Putin & Erdogan may meet in person for first time since crisis over downed Russian jet
Russian President Vladimir Putin and his Turkish counterpart, Recep Tayip Erdogan, discussed the possibility of meeting in person during a phone conversation, the Kremlin said. The meeting would be their first since Moscow-Ankara relations soured after the downing of a Russian jet over Syria.
“The Russian and Turkish presidents agreed to explore the possibility of having personal meeting…” the Kremlin said in a statement. The possibility of a face to face meeting taking place has also been confirmed by Erdogan’s press service.
Vladimir Putin said that the message he had received from Turkey’s President earlier created the conditions “to turn the crisis page in bilateral relations” between the two countries, the Kremlin said.
Both sides may “start a process of resuming collaboration on international and regional issues, as well as the development Russian-Turkish relations,” the statement added.
President Putin also “expressed hope” that the investigation recently launched into the guilt of the Turkish citizen accused of killing a Russian pilot “will be objective,” according to the statement.
The Russian leader said that he will instruct the government to start negotiations with Turkish authorities in order “to restore the mutually beneficial bilateral cooperation in trade, economy and other spheres.”
The Russian president also expressed hope that the Turkish government would take extra steps “to ensure the security of Russian citizens” in Turkey.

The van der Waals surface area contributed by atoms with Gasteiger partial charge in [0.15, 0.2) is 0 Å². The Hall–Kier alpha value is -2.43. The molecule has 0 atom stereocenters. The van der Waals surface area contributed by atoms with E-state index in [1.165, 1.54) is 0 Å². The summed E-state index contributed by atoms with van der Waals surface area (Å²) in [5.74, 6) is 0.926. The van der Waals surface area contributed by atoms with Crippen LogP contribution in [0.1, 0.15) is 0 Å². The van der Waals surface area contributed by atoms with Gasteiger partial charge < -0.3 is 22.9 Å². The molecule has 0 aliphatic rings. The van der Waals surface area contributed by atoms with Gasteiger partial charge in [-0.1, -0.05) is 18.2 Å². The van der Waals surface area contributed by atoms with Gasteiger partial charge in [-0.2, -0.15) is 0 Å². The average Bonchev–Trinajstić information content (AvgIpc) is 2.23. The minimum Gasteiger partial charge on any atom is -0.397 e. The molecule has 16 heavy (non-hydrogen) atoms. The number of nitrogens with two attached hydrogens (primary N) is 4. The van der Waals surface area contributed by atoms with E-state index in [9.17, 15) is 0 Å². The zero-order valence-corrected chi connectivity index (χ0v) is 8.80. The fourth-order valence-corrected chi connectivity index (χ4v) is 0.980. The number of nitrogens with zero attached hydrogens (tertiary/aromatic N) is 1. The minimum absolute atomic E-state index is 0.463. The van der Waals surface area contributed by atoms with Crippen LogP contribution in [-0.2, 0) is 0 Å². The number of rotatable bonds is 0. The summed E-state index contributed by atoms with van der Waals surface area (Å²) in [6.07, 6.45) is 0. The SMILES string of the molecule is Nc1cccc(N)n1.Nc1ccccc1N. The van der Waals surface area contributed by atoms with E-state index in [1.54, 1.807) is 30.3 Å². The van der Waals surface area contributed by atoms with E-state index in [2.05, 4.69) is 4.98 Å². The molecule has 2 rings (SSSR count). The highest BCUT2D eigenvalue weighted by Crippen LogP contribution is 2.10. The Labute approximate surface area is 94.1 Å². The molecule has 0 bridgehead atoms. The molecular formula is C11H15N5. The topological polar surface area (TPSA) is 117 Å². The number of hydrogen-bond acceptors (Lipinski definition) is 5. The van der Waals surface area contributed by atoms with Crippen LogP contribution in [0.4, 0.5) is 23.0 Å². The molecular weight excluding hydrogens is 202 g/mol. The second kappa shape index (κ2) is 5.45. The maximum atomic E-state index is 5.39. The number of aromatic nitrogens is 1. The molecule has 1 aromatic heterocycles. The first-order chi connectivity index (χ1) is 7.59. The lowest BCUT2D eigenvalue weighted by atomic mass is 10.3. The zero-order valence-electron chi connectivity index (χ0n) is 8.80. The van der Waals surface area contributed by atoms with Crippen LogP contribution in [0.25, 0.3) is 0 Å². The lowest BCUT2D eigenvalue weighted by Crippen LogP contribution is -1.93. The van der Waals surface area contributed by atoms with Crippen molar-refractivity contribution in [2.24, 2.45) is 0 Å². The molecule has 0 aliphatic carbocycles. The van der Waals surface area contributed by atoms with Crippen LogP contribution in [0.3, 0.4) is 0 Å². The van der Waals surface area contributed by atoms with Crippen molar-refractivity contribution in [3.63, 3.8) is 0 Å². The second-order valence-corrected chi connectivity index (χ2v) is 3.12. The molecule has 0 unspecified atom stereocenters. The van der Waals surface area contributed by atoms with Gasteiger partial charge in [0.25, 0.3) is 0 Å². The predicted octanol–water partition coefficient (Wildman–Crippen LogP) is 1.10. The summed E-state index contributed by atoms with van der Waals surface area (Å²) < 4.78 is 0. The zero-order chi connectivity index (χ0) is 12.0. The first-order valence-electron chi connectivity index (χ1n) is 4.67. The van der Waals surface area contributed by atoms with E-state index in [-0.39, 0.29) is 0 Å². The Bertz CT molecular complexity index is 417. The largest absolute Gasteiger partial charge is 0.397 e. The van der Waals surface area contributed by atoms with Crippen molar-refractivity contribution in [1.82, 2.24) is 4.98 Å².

Erdogan and Putin are planning to meet both before and during the G20 Summit in September, presidential sources in Ankara said, as cited by Reuters.
Erdogan confirmed reports of a possible meeting with Putin during the G20 summit in China on September 4-5.
"Our talks were really beneficial for both countries. We decided to meet in September on the sidelines of G20 in China," Erdogan said.
Earlier on Wednesday Russian President Vladimir Putin expressed condolences to the Turkish nation over the terror attack at Istanbul Ataturk Airport, which according to the latest information killed at least 41 people and injured 239 others.
“We regret and express sympathy for the victims of the terrorist attack that took place yesterday [June 28],” Putin said.
The phone conversation, which lasted at least 40 minutes according to the sources, was the first since Russia-Turkey relations became strained by the downing of a Russian jet over Syria in November of 2015. A pilot died when he was shot while parachuting to the ground and a marine was killed in action during a rescue mission to save the surviving co-pilot.
Putin called the act a blatant “stab in the back,” and Russia imposed economic sanctions on Turkey restricting agricultural exports and tourism soon after.
On Monday, Erdogan sent a letter to Putin to offer “his deep sympathy and condolences to the relatives of the deceased Russian pilot and said ‘sorry,’” Kremlin spokesman Dmitry Peskov said. In his letter, the Turkish leader called Russia Ankara’s “friend and a strategic partner,” with which Turkey would not want to spoil relations.